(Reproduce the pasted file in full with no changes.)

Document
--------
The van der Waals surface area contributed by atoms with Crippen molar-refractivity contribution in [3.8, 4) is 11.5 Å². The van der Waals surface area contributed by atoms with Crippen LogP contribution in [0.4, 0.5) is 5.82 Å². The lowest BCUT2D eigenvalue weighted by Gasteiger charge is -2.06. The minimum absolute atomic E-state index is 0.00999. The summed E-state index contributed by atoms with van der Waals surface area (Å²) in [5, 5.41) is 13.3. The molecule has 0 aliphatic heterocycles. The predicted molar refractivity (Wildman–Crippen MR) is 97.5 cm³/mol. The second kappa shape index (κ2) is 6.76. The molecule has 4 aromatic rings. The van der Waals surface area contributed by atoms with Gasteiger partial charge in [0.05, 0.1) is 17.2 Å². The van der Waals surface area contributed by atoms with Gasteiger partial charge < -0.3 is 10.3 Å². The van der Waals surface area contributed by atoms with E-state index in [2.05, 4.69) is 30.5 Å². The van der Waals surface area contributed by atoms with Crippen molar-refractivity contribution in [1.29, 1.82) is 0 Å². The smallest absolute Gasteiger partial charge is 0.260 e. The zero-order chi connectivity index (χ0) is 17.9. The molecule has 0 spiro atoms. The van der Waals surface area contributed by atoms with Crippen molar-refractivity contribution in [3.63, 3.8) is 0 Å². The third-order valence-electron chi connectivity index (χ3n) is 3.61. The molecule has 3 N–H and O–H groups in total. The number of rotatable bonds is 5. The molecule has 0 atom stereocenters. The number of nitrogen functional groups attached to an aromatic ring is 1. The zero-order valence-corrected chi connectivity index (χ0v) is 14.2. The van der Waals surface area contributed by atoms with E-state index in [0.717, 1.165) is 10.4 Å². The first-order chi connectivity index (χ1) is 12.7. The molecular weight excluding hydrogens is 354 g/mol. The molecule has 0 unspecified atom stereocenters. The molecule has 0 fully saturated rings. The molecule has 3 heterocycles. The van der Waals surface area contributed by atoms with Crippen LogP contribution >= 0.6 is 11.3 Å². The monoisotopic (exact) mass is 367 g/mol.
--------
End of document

The van der Waals surface area contributed by atoms with Crippen molar-refractivity contribution in [3.8, 4) is 11.5 Å². The van der Waals surface area contributed by atoms with Crippen LogP contribution in [0.4, 0.5) is 5.82 Å². The lowest BCUT2D eigenvalue weighted by Gasteiger charge is -2.06. The minimum absolute atomic E-state index is 0.00999. The summed E-state index contributed by atoms with van der Waals surface area (Å²) in [5, 5.41) is 13.3. The molecule has 0 aliphatic heterocycles. The predicted molar refractivity (Wildman–Crippen MR) is 97.5 cm³/mol. The second kappa shape index (κ2) is 6.76. The molecule has 4 aromatic rings. The van der Waals surface area contributed by atoms with Gasteiger partial charge in [0.05, 0.1) is 17.2 Å². The van der Waals surface area contributed by atoms with Gasteiger partial charge < -0.3 is 10.3 Å². The van der Waals surface area contributed by atoms with E-state index in [2.05, 4.69) is 30.5 Å². The van der Waals surface area contributed by atoms with Crippen molar-refractivity contribution in [1.29, 1.82) is 0 Å². The smallest absolute Gasteiger partial charge is 0.260 e. The zero-order chi connectivity index (χ0) is 17.9. The molecule has 0 spiro atoms. The van der Waals surface area contributed by atoms with Crippen molar-refractivity contribution in [3.63, 3.8) is 0 Å². The third-order valence-electron chi connectivity index (χ3n) is 3.61. The molecule has 3 N–H and O–H groups in total. The number of rotatable bonds is 5. The molecule has 0 atom stereocenters. The number of nitrogen functional groups attached to an aromatic ring is 1. The zero-order valence-corrected chi connectivity index (χ0v) is 14.2. The van der Waals surface area contributed by atoms with E-state index in [0.717, 1.165) is 10.4 Å². The first-order chi connectivity index (χ1) is 12.7. The molecular weight excluding hydrogens is 354 g/mol. The molecule has 0 unspecified atom stereocenters. The molecule has 0 fully saturated rings. The molecule has 3 heterocycles. The van der Waals surface area contributed by atoms with Crippen LogP contribution >= 0.6 is 11.3 Å². The monoisotopic (exact) mass is 367 g/mol.